Unpaid internships are unfair

Rachel Greene, Opinions Writer

Listed among the numerous degree requirements of various majors is the word “internship.” Generally, an internship can be defined as a shadowing of sorts, gaining professional experience in one’s desired field of work.

Interns do everyday tasks that seem like busy work, but they also partake in real work that is relevant to their field. Internships are nothing new, our parent’s generation had them, and the generation before that. When asked about their experiences as internships, people oftentimes reminisce on valuable lessons learned and valuable contacts met. While internships may seem to serve as priceless and useful experiences for students before beginning their actual job searches, they come at an immense price to some students. In recent years, more and more of these professional experiences have become unpaid internships. Perhaps it is fair that students with no real prior experience in the field are not being paid, but perhaps it is not. The unpaid internship is clearly designed for one type of student; the student who has a secure source of income. Sure, this works for some or even most people, but certainly not everyone.

For many students, taking on an internship means that they are forced to quit their paid job, whether it be due to lack of time or lack of energy. It is difficult to maintain two jobs at once, especially if the student is balancing any classes alongside the internship. They are forced to make a choice; struggle to make ends meet now or struggle to find an entry-level position later. Many students suffer through the months with no form of income, but many cannot afford to do the same. Students who are independent of parental income, paying for their own schooling or simply struggling to find cash for a meal are suffering immensely at the hand of unpaid internships. Even worse, some interns may take on a part-time job concurrently with their internship. This means they are working virtually all day, sleeping less and most likely performing at a lesser degree than their peers. This is not only unhealthy, but also takes away the beneficial learning aspects of the internship. If a student is starving or just drained from the exertion of holding multiple jobs, they will certainly not perform their best. This can trigger a domino effect if the employer is particularly unimpressed with the respective intern’s work ethic. Because the intern was unable to quit the part-time job, they will now have weak recommendation letters and thus weak chances with employers.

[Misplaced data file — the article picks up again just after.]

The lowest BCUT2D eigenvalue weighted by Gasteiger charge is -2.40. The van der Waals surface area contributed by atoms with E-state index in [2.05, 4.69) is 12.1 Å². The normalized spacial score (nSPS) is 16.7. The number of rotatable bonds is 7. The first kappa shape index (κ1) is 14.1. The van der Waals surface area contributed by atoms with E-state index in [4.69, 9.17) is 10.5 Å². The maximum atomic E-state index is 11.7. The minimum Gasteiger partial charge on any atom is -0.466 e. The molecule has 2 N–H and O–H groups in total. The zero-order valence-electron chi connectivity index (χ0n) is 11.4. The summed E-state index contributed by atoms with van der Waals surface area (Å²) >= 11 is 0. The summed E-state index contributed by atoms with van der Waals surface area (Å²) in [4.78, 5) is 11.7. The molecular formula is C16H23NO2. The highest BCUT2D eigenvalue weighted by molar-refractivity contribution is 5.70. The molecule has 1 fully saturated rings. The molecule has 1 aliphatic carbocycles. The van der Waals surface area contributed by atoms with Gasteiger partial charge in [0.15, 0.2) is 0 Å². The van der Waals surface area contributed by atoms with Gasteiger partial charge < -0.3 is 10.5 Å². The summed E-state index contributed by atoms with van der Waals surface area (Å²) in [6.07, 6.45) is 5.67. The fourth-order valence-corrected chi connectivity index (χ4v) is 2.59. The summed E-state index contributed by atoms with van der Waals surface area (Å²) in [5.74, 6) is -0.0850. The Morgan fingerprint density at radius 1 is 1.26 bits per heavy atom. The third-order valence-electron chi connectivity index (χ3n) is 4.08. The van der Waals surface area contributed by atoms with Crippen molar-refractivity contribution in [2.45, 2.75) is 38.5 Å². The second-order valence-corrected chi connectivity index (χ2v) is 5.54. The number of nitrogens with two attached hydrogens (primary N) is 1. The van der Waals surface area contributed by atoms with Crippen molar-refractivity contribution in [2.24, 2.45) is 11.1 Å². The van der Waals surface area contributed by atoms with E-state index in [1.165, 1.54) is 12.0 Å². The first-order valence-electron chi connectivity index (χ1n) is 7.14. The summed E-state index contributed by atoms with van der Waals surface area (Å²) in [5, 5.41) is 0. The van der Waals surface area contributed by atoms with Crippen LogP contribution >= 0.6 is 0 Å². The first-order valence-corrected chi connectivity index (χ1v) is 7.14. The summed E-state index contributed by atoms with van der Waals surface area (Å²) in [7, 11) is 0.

Unpaid internships are unfair and honestly could be considered unethical. If a person is required to show up to a position and do work, it seems only fair that they should be compensated. Unpaid internships force students into a position where they must either accept exploitation or accept a lesser future. Labor laws are abandoned and the idea that “time is money” is thrown out the window. While they claim to provide experience, unpaid internships lock the door to success for students without financial stability and cater to students of privileged backgrounds rather than the growing first-generation, impoverished population of college students.